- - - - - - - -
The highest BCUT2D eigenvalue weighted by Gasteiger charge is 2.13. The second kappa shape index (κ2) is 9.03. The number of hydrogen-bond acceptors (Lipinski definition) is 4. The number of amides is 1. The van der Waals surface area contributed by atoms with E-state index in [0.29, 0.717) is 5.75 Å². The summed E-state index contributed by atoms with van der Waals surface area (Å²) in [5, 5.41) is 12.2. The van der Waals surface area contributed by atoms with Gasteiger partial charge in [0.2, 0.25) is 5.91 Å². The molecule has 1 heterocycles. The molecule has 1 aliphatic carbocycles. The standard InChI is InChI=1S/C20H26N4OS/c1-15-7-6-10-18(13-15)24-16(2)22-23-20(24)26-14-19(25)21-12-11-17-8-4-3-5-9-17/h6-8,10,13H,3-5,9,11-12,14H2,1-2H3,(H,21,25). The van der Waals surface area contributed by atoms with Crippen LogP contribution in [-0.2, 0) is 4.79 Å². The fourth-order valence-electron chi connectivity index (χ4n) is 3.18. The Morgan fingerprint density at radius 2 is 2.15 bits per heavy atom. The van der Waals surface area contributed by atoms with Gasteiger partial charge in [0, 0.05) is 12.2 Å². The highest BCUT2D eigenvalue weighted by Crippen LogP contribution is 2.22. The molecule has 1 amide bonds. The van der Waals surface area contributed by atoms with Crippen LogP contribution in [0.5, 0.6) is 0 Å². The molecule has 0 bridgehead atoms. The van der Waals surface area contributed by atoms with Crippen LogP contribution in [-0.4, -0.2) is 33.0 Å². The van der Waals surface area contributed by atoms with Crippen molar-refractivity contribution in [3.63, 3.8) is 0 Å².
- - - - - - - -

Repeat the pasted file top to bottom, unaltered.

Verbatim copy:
The highest BCUT2D eigenvalue weighted by Gasteiger charge is 2.13. The second kappa shape index (κ2) is 9.03. The number of hydrogen-bond acceptors (Lipinski definition) is 4. The number of amides is 1. The van der Waals surface area contributed by atoms with E-state index in [0.29, 0.717) is 5.75 Å². The summed E-state index contributed by atoms with van der Waals surface area (Å²) in [5, 5.41) is 12.2. The van der Waals surface area contributed by atoms with Gasteiger partial charge in [0.2, 0.25) is 5.91 Å². The molecule has 1 heterocycles. The molecule has 1 aliphatic carbocycles. The standard InChI is InChI=1S/C20H26N4OS/c1-15-7-6-10-18(13-15)24-16(2)22-23-20(24)26-14-19(25)21-12-11-17-8-4-3-5-9-17/h6-8,10,13H,3-5,9,11-12,14H2,1-2H3,(H,21,25). The van der Waals surface area contributed by atoms with Crippen LogP contribution in [-0.2, 0) is 4.79 Å². The fourth-order valence-electron chi connectivity index (χ4n) is 3.18. The Morgan fingerprint density at radius 2 is 2.15 bits per heavy atom. The van der Waals surface area contributed by atoms with Gasteiger partial charge in [0, 0.05) is 12.2 Å². The highest BCUT2D eigenvalue weighted by Crippen LogP contribution is 2.22. The molecule has 1 amide bonds. The van der Waals surface area contributed by atoms with Crippen LogP contribution in [0.5, 0.6) is 0 Å². The molecule has 0 bridgehead atoms. The van der Waals surface area contributed by atoms with Crippen LogP contribution in [-0.4, -0.2) is 33.0 Å². The van der Waals surface area contributed by atoms with Crippen molar-refractivity contribution in [3.63, 3.8) is 0 Å².